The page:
Cafe Rio Menu Prices 2020 – View Online..

The year was 1997. The place, a little town in southern Utah called St. George. A beautiful couple named Steve and Patricia Stanley started a restaurant called Cafe Rio Mexican Grill. Cafe Rio served authentic dishes derived from inspired recipes and traditional cooking of Northern Mexico’s Rio Grande region, Southern Texas, and New Mexico. Central to every bite was the idea that each and every ingredient must be fresh and made fresh to order. And you know what? People loved it. They couldn’t get enough of it. So much so, that one restaurant became six. In 2004, these six little restaurants caught the attention of a fine gentleman named Bob Nilsen. He purchased Cafe Rio from the Stanleys with the idea of spreading the love of making this fresh Mexican food to everyone in and around Utah and beyond.

He made certain to maintain the mantra of “fresh food, made fresh” on the very core from the brand. No freezers. No microwaves. Nothing premade. Our staff begins each day, bright and early, hand-squeezing limes, hand-scooping avocados, simmering sauces and preparing desserts. The crowds that line up at our over 125 Cafe Rio locations today, aren’t the only real ones to consider notice. We’ve won over 100 awards, from the Best of City Search and also the Oxnard Salsa Festival for the Inc. 500 and also the Alfred P. Sloan Award. And you also know what else? We’re just how to get started.

Cafe Rio opened in 1997 in six Utah locations. Currently, there are fifty-seven locations in ten states: Arizona, California, Montana, Wyoming. Nevada, Colorado, Idaho, and Utah within the West as well as in Maryland and Virginia on the East Coast. A summary of locations may be found at http://www.caferio.com/locations.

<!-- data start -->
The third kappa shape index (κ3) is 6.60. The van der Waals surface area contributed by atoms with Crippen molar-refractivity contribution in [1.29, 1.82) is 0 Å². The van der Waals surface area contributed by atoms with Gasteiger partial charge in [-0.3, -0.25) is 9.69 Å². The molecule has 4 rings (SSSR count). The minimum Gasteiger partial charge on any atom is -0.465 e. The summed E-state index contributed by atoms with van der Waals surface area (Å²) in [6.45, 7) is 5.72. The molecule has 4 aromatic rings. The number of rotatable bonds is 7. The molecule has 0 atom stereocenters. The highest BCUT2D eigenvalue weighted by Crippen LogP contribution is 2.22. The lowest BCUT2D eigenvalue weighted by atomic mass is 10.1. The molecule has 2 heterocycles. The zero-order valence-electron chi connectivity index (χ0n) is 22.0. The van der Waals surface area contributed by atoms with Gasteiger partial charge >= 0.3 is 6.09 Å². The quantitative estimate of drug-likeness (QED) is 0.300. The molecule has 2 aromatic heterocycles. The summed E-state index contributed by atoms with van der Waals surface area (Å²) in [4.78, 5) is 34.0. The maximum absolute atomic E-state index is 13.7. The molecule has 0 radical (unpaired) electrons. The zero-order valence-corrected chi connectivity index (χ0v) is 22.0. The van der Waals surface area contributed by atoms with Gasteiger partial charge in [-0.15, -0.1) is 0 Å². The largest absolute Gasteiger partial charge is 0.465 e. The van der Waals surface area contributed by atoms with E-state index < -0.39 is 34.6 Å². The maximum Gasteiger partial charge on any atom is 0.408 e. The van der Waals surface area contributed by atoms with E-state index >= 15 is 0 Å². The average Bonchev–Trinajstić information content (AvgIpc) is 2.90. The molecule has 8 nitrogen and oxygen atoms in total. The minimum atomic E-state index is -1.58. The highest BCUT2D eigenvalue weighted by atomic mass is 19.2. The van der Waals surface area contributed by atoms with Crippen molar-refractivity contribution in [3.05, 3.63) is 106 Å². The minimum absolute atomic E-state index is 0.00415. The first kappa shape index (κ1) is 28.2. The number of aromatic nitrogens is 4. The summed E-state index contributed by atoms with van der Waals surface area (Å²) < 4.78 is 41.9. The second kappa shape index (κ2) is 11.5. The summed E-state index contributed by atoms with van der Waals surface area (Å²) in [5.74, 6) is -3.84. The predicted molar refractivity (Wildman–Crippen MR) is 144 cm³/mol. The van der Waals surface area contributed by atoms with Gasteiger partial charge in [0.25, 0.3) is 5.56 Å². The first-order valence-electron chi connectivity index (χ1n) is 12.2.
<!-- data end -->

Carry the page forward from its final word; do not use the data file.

The VRG spoke with Aubrie inside the Support Center at Cafe Rio. She told us that neither the black beans, the pinto beans nor the rice contain any animal flavors or broths. None of their bread products were made out of L-cysteine as a dough conditioner. The guacamole fails to contain gelatin. A soybean-based shortening is used in the kitchen where vegetarian and vegan menu merchandise is prepared separately from meat products.

Aubrie told us that Cafe Rio’s purchasing director is a vegetarian and so is aware of most of the ingredient concerns of vegetarians and vegans. She has developed lists (previously available online) of menu items that are vegetarian or vegan and is currently updating them. In mid-March 2013, Aubrie said that “the [updated] vegan and vegetarian information needs to be on our website shortly.”

The update was needed because of recent ingredient change. Aubrie informed The VRG that

There was a change made recently using the margarine that is utilized inside our California, Maryland, and Virginia locations. Previously the margarine was dairy-free, but with the change made the newest margarine does contain dairy…If you are looking for vegan or animal-free products within the California, Maryland, and Virginia markets here is a list of items that are safe:

* black beans

* pinto beans

* flour tortillas

* corn tortillas

* corn chips

* corn strips for salads

* tostada shells

* guacamole

* Pico de Gallo sauce

* Salsa Fresca

* romaine lettuce

To explain the margarine change, we asked Aubrie if Cafe Rio restaurants in other states use margarine containing dairy. She replied by stating that “all of our own other markets do not use dairy-free margarine and that we usually do not anticipate that any changes will likely be made in the near future.”

On its website, Cafe Rio states that most of its food is “fresh and made daily. There aren’t any microwaves or freezers in almost any in our locations. Nothing is premade. We don’t have mechanized processed food.” Readers considering mkxorn more about Cafe Rio Specials may visit its website: http://www.caferio.com/

The contents of this article, our website, and our other publications, like the Vegetarian Journal, are certainly not designed to provide personal medical advice. Medical advice ought to be obtained from a qualified health professional. We often depend on product and ingredient information from company employees or company statements. Information does change and mistakes are usually possible. Please use your own best judgment about whether an item would work to suit your needs. Further research or confirmation may be warranted.